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Travelblog Gone with the Wine Blog

Travelblog and lifestyleblog. Life under the Californian sun - Gone with the Wine. Trips, food and wine from all over the world. Solo and family adventures.

Vacation in a City - My Top 10 Cities in the World

Paula Gaston

The Internet has made booking trips so much easier that most people book their trips by themselves rather than use tour operators. More and more trips are also made to metropolitan cities. Here are my favorite cities to visit. It was impossible to put them into any specific order since they all are so different from each other. 

1. SAN FRANCISCO

Well, it is almost a must for me to start with the city that I love, and which is very close to my home. San Francisco is colorful, trendy and a little bit crazy too, and it offers something for everyone. When visiting, you definitely need more than just a one day, since there is so much to see and do in the city, and not to mention all the areas surrounding it. You must of course see the Golden Gate Bridge, ride the Cable Cars and visit Pier 39. And don't forget the world's biggest Chinatown outside of China. This is a city where you can walk in a business district one minute and hike on the beach the next. Or you can do a cruise to famous Alcatraz Island. There is nothing that people here haven't seen, so no matter what you look like, they wont be staring at you. No wonder they call it the most European city of the United States. 

Pros: Open minded and colorful city which you will never get bored with!
Cons: Expensive to stay in. Often chilly winds blow from the ocean. Increasing problem with drugs and homeless people can be seen almost everywhere today.

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2. TOKYO

Tokyo is definitely different than any place you have ever been to. Even different sections of the city can be totally different from each others. Tokyo is very hectic and crazy, but they also have beautiful parks where you can go enjoy the silence. The first days were quite confusing to us since the train and metro network is huge and most signs are in Japanese. But at the end we managed to learn how to get around, and even our 4 year old fell in love with Japan. There is tons to do with kids, and for young at heart adults. And we have never felt this safe on any of our travels before. 

Pros: The safest and most different city we have ever been to.
Cons: Hotels are quite expensive and people don’t often speak English.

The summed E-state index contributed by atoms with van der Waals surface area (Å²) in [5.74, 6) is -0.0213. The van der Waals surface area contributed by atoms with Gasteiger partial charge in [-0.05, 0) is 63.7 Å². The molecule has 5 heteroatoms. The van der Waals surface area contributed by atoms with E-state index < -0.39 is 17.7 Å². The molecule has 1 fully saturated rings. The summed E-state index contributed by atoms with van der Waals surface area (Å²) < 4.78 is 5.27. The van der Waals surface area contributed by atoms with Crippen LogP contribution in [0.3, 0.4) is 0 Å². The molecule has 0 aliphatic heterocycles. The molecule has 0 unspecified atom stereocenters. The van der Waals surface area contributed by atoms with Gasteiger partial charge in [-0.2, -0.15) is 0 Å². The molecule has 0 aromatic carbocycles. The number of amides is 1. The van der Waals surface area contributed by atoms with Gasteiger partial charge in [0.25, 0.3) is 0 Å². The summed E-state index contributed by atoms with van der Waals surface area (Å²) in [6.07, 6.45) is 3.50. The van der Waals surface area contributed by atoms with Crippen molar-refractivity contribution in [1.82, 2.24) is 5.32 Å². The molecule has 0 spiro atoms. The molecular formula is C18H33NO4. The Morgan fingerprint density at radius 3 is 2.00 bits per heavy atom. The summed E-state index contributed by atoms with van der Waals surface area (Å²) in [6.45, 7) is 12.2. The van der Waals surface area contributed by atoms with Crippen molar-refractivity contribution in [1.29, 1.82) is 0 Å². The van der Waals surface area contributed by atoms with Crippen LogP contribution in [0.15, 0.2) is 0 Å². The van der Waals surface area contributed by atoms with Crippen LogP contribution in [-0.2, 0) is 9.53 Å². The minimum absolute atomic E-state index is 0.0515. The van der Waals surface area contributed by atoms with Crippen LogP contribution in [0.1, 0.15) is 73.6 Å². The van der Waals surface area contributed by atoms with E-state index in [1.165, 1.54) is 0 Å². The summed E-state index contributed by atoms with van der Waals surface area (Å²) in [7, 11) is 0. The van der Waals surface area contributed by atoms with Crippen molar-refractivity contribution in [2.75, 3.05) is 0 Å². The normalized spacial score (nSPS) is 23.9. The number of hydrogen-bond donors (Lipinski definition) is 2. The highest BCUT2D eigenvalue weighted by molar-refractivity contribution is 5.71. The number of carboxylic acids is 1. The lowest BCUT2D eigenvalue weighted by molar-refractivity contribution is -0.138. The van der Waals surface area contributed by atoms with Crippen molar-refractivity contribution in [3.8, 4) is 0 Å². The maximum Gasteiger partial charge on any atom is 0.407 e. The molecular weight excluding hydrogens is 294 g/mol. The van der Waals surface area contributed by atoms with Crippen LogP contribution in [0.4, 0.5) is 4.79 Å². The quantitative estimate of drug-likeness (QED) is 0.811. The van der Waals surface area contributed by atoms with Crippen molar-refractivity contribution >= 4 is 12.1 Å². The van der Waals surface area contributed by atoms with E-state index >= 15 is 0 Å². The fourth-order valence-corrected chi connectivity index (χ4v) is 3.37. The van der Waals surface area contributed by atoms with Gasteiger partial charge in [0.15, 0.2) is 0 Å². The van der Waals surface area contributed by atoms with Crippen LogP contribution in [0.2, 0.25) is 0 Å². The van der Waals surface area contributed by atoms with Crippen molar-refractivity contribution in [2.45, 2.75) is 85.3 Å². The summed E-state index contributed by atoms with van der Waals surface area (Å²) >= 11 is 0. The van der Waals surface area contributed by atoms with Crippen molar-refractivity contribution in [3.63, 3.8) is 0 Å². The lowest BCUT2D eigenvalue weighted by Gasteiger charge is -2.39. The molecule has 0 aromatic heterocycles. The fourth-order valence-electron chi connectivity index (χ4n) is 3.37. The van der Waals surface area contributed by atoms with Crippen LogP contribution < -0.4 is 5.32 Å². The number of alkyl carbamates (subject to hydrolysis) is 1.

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3. PARIS

Paris is Paris, what can you say? It has its own atmosphere and you really feel like you are in Europe. Paris feels compact since you can easily see all the sights in one day by using the metro. Beautiful buildings and history is everywhere, not to mention the River Seine. Paris is great for those who love good food and shopping. 

Pros: A mecca for those who love good food. A lot to see and lots of history.
Cons: Hotels are expensive. In many place they don’t speak English. To break the ice it would be good to know a couple words of French. 

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4. LONDON

At the same time modern and old fashioned London needs no introduction. So much to see there, and if you don’t want to tour in a double decker bus around the city, you can always take the Underground (metro). London was my hometown for one summer and there was never a boring day while I was there. You can see and feel the long history of the country all around London. 

Pros: Amazing amount of culture and lots of history. Everyone speaks English. 
Cons: The weather can change quickly so don't go anywhere without an umbrella. 

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5. ST. PETERSBURG

We went to St. Petersburg and I felt like I didn't see quite everything yet. I would like to go back and explore more. There are so many beautiful buildings and museums, good food and many things to see in this city. It would be even better if there was a local guide to show you around. Even though everything on our trip went well, occasionally we felt like people didn't like us. This might not be the best destination with kids since most sights are museums and churches. 

Pros: So much culture, museums and architecture.
Cons: Safety can be a concern. Requires a visa if you want to stay more than 72 hours. 

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6. TALLINN

Tallinn has fast become a very trendy city. People don't go there anymore just because of the cheap shopping, they go there to eat in fine dining restaurants and see the night life. And of course, there is a lot to see in Tallinn, like the best preserved medieval walled old town.

Pros: Still relatively cheap. Lot of historical places.  
Cons: Far away from rest of the Europe. 

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7. STOCKHOLM

Visit the rustic Old Town in Stockholm. I will never get bored of the awesome cafes there. Stockholm is great for shopping, but there is also a lot to do there. It is great with kids and you don't have to leave far from the city center to find cool stuff.  

Pros: A lot to do for both single people and families with kids
Cons: